Last night I had what can only be described as a Masterton experience. I went to the movies at the Regent 3, and for the first time in my life found myself sitting alone in the cinema. It was such a novelty I had to ring my wife and tell her. (Well, it wasn’t as if my phone call was going to disturb anyone.)A few minutes before the movie started, my solitude was disturbed by the arrival of another patron. This again was pure Masterton, because I knew him; he was a well-known local journalist.
We laughed at the oddity of the situation, but Alistair said it wasn’t the first time this had happened to him. On previous occasions, finding himself alone, he’d shouted out to the projectionist to skip the advertisements. That’s pretty Masterton, too.Alistair sat down towards the front and the movie rolled (or whatever movies do in the digital era). It soon became apparent why there were only two of us. The rest of Masterton knew something we didn’t. Gambit was a stinker of a film.
I was half-prepared for this, because I’d read highly critical reviews as well as laudatory ones. In the latest Listener, Helene Wong gives Gambit only two stars. But I desperately wanted to like it because the screenplay was written by the Coen brothers – the same team responsible for Fargo, The Big Lebowski, O Brother, Where Art Thou? and other gems. The Coens, I persuaded myself, are incapable of producing a dud. Perhaps the critics just didn’t get the joke.Besides, there was a classy cast: Colin Firth, Cameron Diaz, Alan Rickman, Tom Courtenay and Stanley Tucci. How could it fail?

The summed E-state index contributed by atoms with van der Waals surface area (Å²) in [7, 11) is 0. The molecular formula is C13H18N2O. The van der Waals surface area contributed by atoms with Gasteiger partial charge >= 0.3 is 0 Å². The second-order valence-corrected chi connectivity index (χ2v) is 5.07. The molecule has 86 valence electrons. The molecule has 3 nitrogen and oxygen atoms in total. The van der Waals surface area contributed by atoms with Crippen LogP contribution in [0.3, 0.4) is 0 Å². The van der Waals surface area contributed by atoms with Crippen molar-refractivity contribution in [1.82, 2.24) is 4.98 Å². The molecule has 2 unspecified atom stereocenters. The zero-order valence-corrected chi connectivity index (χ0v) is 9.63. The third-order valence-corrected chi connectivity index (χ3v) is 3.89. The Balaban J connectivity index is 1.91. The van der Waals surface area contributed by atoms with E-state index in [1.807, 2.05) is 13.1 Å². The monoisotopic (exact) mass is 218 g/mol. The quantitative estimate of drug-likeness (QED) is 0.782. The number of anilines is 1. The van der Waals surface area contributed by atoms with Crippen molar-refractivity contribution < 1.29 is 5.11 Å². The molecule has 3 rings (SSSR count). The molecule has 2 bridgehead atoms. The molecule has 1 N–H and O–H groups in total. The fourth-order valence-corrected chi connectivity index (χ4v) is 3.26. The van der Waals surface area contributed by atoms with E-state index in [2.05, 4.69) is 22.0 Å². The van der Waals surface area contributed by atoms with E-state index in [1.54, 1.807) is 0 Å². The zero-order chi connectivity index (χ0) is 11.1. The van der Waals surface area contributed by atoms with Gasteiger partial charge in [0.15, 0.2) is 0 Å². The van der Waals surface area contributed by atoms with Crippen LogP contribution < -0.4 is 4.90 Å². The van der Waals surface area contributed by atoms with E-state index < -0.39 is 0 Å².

Alas, it was irredeemably rotten from start to finish. There were traces of the familiar Coen Brothers formula, which often involves bumbling amateur criminals hatching audacious plots that go hilariously, gruesomely wrong. But in this case (spoiler alert!) they pull it off. Perhaps that’s why the movie doesn’t work; it lacks that essential Coen Brothers blackness.Whatever the explanation, Gambit never raised so much as a snigger from the audience of two at the Regent 3. Alistair gave up and left about 20 minutes from the end. I persisted to the last – partly because I was transfixed by its sheer awfulness but also, I think, because I was hoping against hope that it might redeem itself in the last moments. You never know with a Coen Brothers script.
Well, it didn’t. It ended as flatly and predictably as it had unfolded. As the credits rolled, I felt the situation called for a Statler and Waldorf comment, but Waldorf had left the building.